If you’re bold enough to host your own, godspeed—God knows you’ll need it. If you’re lucky enough to snag an invite to one, brace and pace yourself for a day-long affair of excesses, where food-and-drink binges are interrupted by the odd party game (Pakkeleg is a favourite) and schnapps songs.

Feast on everything from rugbrød (rye bread) lashed with smør (butter) and smeared with leverpostej (liver pate), to syltede sild (pickled herring), boller i karry (curried meatballs), andebryst (duck breast), and flæskesteg (roast pork with a crackling rind) with a side of brunede kartofler (browned potatoes) and brun sovs (brown sauce), washing it all down with rounds of Tuborg’s annual julebryg (Christmas brew) and akvavit (schnapps).

End on a sweet high with helpings of risalamande—a cold rice pudding enriched with whipped cream, almonds, vanilla, and warm cherry sauce, which is, incidentally, also the subject of a fun ‘find the hidden whole blanched almond, win a julegris (a chocolate pig plump with marzipan)’ game—and Danish cookies such as pebernødder and vaniljekranser.

If you’ve still got wiggle room in your stomach after, consider spooning down some skrub af suppe before sliding into your coat and heading out the door. This famous ‘get lost soup’ of meatballs-and-dumpling or butternut squash served with warm crusty bread is self-explanatory and a not-so-subtle reminder to not overstay your welcome.

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Bring home naughty nisser
Make room on your shelves, windowsills, and sofas for nisser to fill your home with mirth…or mischief. It depends.

These garden-gnome lookalikes, with their pointy red hats and bushy beards, are a jul fixture across Scandinavia, known to protect and bring prosperity (or destruction) to both households and farmsteads.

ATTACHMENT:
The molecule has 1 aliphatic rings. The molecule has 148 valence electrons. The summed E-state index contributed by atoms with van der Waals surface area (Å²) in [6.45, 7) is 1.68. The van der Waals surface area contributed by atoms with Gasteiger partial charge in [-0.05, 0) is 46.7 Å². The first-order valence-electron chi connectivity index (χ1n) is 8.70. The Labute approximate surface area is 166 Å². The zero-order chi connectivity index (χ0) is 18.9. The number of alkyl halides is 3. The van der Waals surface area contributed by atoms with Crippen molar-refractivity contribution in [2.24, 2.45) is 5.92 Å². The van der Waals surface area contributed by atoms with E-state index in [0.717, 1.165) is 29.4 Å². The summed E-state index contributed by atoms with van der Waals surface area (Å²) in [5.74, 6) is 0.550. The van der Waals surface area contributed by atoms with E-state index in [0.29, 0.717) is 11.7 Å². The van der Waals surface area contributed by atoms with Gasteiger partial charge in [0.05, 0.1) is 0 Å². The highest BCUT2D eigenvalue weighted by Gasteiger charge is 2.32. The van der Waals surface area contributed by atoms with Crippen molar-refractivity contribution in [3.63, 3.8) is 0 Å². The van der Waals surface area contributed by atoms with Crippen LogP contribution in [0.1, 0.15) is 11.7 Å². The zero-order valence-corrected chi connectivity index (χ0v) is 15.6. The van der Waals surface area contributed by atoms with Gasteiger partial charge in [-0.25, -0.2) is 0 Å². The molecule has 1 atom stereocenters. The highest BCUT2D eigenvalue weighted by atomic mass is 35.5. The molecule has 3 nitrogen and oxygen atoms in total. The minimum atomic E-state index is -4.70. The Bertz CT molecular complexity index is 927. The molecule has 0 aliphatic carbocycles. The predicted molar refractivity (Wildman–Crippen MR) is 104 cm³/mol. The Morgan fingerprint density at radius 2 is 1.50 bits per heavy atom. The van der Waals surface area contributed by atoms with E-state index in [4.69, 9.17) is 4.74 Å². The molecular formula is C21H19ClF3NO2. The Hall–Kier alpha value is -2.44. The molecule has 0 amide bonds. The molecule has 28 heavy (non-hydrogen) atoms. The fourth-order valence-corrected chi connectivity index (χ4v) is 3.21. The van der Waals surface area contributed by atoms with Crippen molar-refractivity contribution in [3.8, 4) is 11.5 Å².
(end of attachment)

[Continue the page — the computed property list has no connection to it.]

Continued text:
A temperamental creature, the nisse’s benevolence is predicated on whether or not it has been adequately fed its favourite food of risengrød (a rice porridge with a knob of butter and dusting of cinnamon).

So, if you’re expecting pleasant surprises in your stockings, you’d do well to leave a bowl of generously portioned risengrød within reach of your nisse, especially on Christmas Eve. Failing which, you can wholly expect to wake up to chaos and commotion around the house…and if you’re lucky, it won’t be anything worse than tattered candy packets with their colourful, sticky contents strewn across the floor.

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Deck the halls, the Danish way
Perhaps the best way to tap into julehygge is to decorate your homes with typically Danish julepynter (Christmas ornaments), all of which are easily available in stores and at Christmas markets and many of which come with an element of DIY.

For starters, get yourself a kalenderlys—a countdown-style candle marked with numbers one through 24, meant to be inaugurated on December 1st and lit each subsequent day in the lead-up to juleaften.

A similar countdown piece worth showcasing is an adventskrans (Advent wreath), which is essentially a large wreath boasting four equidistant candles—symbolising the four Advent Sundays before Christmas—that can be displayed as the centrepiece on your dining table or conversely, suspended from the ceiling by a long ribbon (usually in the liturgical purple, but red and white also do the trick).

While a profusion of elegant readymade adventskrans options can be found in stores, you also have the option of designing your own. Just take a gander around your local park and forage for dried leaves, moss, pinecones, spruce twigs, and wintergreen boxwood branches, which you can then adorn with bows, baubles, and beautiful candles.